Paint chips with elevated levels of lead were recently discovered at the former Shubert Elementary School in Baldwin after a Uniondale child attending a pre-k program there tested positive for lead poisoning. The age of the child, or how much lead was in their system, was not revealed due to confidentiality laws.
Dr. Lawrence Eisenstein, the county health commissioner, said at a Jan. 8 press conference that the department couldn’t say that the lead paint at Shubert is what led to the child having lead poisoning (they could have been exposed to it elsewhere). No lead paint was discovered at the child’s home. “That’s what brought us to the school,” Eisenstein said.
Nassau County Executive Laura Curran, a Baldwin Democrat, said the instance highlighted the need for heightened education on lead-filled paint, which can be found in buildings constructed before 1978. “This seems to be a problem of the past, but it’s not,” Curran said.
Other sources of lead poisoning include:
•foreign make-up products;
•foreign medicines; and
•home goods including cookware, picture frames and pottery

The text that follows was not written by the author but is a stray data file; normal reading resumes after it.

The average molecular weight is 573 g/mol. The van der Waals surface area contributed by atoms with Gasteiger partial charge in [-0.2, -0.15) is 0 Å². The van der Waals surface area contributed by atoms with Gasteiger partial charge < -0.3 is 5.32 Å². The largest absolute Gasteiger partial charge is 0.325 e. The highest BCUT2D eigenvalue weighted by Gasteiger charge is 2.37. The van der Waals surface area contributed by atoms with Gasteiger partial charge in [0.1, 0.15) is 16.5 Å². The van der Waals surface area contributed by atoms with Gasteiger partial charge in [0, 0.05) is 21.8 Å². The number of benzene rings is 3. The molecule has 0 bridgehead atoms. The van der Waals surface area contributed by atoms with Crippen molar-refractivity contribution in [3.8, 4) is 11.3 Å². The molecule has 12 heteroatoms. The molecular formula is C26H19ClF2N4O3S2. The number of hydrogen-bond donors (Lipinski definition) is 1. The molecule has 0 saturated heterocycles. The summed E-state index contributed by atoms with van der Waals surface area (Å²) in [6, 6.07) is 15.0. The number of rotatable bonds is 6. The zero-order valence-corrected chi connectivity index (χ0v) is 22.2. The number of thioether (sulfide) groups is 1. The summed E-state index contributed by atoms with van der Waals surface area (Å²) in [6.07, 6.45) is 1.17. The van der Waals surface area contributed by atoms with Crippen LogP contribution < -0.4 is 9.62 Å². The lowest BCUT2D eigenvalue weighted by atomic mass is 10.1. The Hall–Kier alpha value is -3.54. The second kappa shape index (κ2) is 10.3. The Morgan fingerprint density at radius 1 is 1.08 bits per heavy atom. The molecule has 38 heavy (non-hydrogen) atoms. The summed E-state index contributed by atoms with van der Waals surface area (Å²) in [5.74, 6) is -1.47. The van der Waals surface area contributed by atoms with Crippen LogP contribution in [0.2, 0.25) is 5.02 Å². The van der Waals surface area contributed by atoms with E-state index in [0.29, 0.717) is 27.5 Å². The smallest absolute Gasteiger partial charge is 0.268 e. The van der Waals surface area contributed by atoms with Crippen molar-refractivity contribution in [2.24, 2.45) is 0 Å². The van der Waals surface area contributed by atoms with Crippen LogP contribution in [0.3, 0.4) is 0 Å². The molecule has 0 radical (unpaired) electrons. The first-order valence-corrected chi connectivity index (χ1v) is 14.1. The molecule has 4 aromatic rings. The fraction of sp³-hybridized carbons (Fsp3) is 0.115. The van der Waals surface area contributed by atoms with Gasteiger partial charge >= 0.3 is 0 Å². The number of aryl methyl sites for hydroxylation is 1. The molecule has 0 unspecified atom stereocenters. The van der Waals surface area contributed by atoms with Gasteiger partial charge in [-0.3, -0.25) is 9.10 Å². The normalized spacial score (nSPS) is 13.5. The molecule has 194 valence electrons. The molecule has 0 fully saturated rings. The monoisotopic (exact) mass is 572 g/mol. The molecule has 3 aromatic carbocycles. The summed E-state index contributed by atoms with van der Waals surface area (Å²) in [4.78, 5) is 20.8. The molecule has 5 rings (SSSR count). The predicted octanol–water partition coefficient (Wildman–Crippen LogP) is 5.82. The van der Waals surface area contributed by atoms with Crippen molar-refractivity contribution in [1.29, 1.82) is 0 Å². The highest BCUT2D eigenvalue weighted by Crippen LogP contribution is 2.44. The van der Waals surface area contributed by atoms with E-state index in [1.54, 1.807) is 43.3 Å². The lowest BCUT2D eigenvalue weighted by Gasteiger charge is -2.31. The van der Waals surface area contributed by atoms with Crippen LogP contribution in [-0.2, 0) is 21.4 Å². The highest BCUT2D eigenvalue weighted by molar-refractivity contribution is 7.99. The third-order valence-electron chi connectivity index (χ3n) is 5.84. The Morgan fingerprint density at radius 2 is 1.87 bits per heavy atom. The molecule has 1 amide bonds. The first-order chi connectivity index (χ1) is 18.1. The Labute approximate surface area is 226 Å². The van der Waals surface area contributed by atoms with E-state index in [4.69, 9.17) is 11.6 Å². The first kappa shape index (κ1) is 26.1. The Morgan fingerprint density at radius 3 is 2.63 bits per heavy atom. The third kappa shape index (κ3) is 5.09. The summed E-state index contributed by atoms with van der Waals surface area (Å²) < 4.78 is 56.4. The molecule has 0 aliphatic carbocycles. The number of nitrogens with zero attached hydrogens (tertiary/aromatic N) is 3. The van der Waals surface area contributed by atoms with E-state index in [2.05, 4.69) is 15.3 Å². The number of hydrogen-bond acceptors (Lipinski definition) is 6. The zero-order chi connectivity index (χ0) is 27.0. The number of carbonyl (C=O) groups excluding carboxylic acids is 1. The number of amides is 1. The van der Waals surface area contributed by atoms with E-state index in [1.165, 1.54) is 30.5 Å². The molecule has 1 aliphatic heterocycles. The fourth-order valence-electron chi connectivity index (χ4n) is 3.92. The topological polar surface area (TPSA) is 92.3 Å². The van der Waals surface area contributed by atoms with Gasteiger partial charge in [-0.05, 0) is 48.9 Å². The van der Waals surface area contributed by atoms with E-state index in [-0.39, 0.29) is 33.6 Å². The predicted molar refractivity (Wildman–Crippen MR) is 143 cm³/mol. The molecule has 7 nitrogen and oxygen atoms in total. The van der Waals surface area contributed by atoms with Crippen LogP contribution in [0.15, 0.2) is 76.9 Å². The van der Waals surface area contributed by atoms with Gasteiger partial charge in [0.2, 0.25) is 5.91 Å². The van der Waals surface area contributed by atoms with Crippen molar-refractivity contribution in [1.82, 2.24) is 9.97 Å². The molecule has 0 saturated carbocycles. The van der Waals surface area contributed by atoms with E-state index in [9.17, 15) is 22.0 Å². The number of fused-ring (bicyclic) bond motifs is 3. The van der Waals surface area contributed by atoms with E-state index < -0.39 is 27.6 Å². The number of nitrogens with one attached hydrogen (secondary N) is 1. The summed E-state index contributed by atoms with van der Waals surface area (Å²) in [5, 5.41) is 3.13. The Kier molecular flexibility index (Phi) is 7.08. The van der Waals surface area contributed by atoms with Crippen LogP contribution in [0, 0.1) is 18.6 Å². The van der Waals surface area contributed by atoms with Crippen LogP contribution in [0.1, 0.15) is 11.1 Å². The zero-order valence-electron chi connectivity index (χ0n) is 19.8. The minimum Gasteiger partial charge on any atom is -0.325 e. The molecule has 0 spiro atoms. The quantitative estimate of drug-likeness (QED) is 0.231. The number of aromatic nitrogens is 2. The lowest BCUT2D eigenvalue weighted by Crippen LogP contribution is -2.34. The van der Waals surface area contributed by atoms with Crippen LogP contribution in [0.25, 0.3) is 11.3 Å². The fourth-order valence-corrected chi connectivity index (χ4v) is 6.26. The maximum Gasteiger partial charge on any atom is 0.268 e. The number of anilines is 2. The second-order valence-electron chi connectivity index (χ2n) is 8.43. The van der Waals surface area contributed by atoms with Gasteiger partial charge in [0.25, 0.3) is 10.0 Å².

Younger children can be exposed to lead paint by ingesting paint chips or breathing in dust particles. State law requires health care providers test children for elevated levels of lead at ages 1 and 2 and be assessed until they’re six. Exposure to lead paint at a young age could lead to learning disabilities, behavioral problems and permanent brain damage.
The county Department of Health visited Shubert, which houses a Uniondale pre-k program on the first floor and a high school skills training program on the second, and found paint chips with elevated levels of lead after being notified that a child tested positive for lead poisoning following a blood test. The paint chips were found at one of the front doors of the building, which previously housed an elementary school that closed in 2012, that has since been closed off.
Health officials said the lead paint has been “stabilized,” which could mean it was painted over or removed, and an abatement plan would be presented by the Baldwin school district in the near future. There is no further risk to children inside the school, health officials said.
Letters will be sent to parents of children attending the pre-k program, encouraging them to consult with a pediatrician to see if a blood test should be taken to check for lead.
“The danger of lead poisoning is real and can impact any building constructed before 1978,” County Legislator Debra Mulé said in a prepared statement. “The Baldwin School District’s swift and thorough response is commendable and should be a model for all to follow in future incidents.”
Cases of elevated levels of lead or lead poisoning in Nassau County are few and far in between — the last known case occurred in a daycare, health officials said. In 2018, 50 Nassau children tested positive for lead poisoning (though they could have been exposed to it elsewhere).